When a child can’t express their feelings, this is where a parent can maybe step in and help (but tread lightly).
While we can help them identify and express an uncomfortable feeling, we can not
deal with that feeling for them.
The worst thing I can think of probably bringing shame into the equation.
“Why would you be sad about that? No kid of mine is going to cry over this. Why can’t you be happy about all the good things you have?”
It’s a silly thing to point out, but the Pixar movie Inside Out captured this idea perfectly.
Joy refuses to let Bing-Bong be sad. But when Sadness comes along with empathy and understanding, healing can finally begin.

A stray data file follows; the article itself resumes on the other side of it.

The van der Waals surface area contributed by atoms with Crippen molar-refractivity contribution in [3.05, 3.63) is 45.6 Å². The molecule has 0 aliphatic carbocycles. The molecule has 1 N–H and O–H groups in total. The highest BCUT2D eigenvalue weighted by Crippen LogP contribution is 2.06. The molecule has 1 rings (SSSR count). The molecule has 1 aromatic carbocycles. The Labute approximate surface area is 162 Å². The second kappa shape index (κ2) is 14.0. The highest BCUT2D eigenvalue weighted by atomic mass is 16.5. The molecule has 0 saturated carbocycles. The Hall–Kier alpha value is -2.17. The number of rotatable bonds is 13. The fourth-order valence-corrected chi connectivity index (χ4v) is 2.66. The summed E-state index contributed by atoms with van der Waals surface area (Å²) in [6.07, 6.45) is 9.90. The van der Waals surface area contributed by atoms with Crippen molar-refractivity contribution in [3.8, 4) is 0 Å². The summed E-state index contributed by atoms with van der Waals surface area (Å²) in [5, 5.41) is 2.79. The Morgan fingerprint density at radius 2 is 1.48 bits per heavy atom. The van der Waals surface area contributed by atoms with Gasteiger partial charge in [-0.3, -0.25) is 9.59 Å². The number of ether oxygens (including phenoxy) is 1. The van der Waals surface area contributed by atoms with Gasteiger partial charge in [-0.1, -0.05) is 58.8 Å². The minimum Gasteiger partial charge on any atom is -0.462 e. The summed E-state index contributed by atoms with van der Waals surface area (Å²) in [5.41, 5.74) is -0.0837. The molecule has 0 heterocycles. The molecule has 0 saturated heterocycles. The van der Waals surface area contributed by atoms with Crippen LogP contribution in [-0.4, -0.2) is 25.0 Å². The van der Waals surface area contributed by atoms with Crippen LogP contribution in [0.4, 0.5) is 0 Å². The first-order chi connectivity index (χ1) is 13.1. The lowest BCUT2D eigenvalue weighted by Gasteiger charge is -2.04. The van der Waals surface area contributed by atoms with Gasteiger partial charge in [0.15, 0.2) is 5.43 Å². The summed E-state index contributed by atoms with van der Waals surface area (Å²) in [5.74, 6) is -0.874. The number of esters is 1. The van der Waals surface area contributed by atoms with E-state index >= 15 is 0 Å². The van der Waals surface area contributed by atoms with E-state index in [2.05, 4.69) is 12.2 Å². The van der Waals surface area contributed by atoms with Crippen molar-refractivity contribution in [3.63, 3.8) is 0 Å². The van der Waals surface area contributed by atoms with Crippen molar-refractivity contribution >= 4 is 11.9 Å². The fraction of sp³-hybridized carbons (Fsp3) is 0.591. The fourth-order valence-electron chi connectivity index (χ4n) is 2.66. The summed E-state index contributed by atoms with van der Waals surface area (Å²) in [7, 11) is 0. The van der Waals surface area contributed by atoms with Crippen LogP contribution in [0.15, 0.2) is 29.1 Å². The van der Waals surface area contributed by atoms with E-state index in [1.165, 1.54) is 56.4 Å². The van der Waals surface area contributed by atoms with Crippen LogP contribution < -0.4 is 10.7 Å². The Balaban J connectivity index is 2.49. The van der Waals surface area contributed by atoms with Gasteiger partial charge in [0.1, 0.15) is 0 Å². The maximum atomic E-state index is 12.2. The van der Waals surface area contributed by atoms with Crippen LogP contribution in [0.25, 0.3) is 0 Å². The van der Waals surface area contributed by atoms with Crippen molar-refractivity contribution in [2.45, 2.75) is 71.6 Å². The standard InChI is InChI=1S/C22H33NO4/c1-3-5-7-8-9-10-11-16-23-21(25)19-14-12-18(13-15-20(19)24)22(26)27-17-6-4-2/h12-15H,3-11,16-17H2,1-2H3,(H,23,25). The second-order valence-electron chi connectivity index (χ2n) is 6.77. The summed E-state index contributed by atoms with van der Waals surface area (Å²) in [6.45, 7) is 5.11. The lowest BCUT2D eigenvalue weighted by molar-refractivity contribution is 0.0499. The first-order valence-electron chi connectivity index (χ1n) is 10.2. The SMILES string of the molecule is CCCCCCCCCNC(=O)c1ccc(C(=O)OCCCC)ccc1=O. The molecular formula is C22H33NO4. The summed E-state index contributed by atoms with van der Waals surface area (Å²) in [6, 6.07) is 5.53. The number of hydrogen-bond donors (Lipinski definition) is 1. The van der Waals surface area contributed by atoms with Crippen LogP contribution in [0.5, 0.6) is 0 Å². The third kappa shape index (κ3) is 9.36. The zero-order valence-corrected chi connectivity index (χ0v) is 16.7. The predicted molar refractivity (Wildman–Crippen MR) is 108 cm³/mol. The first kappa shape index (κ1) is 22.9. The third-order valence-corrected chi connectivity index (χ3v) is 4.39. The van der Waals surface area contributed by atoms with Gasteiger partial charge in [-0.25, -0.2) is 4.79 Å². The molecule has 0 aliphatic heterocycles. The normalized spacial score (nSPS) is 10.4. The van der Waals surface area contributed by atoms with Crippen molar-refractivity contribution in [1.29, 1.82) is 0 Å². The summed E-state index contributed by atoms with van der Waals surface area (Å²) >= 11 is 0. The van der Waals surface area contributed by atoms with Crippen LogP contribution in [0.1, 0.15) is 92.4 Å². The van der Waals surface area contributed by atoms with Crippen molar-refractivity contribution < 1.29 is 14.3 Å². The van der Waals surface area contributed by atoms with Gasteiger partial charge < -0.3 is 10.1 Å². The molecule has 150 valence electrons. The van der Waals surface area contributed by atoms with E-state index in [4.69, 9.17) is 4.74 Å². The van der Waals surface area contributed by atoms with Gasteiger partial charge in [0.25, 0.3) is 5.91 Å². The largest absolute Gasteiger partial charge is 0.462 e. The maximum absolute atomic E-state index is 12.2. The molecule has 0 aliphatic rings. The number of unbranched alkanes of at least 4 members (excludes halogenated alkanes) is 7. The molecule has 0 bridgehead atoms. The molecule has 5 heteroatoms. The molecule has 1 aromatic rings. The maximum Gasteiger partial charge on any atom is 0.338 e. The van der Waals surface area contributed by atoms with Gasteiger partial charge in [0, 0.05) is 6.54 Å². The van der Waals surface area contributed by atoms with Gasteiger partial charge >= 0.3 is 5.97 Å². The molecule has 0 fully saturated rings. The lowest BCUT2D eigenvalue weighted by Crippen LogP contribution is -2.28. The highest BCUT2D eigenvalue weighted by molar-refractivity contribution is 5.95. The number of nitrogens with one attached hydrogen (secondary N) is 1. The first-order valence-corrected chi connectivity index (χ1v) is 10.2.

When a child can’t express their feelings, they need you to have sympathy, patience, and grace.
I think we discount the virtue in being with each other in difficult times.
Understand: Drawing helps too.
The more you try to push a child’s unhappy feelings away, the more he becomes stuck in them. The more comfortably you can accept the bad feelings, the easier it is for kids to let go of them. I guess you could say that if you want to have a happy family you’d better be prepared to permit the expression of a lot of unhappiness.
-Adele Faber and Elaine Mazlish, How to Talk So Kids Will Listen & Listen So Kids Will Talk (Amazon)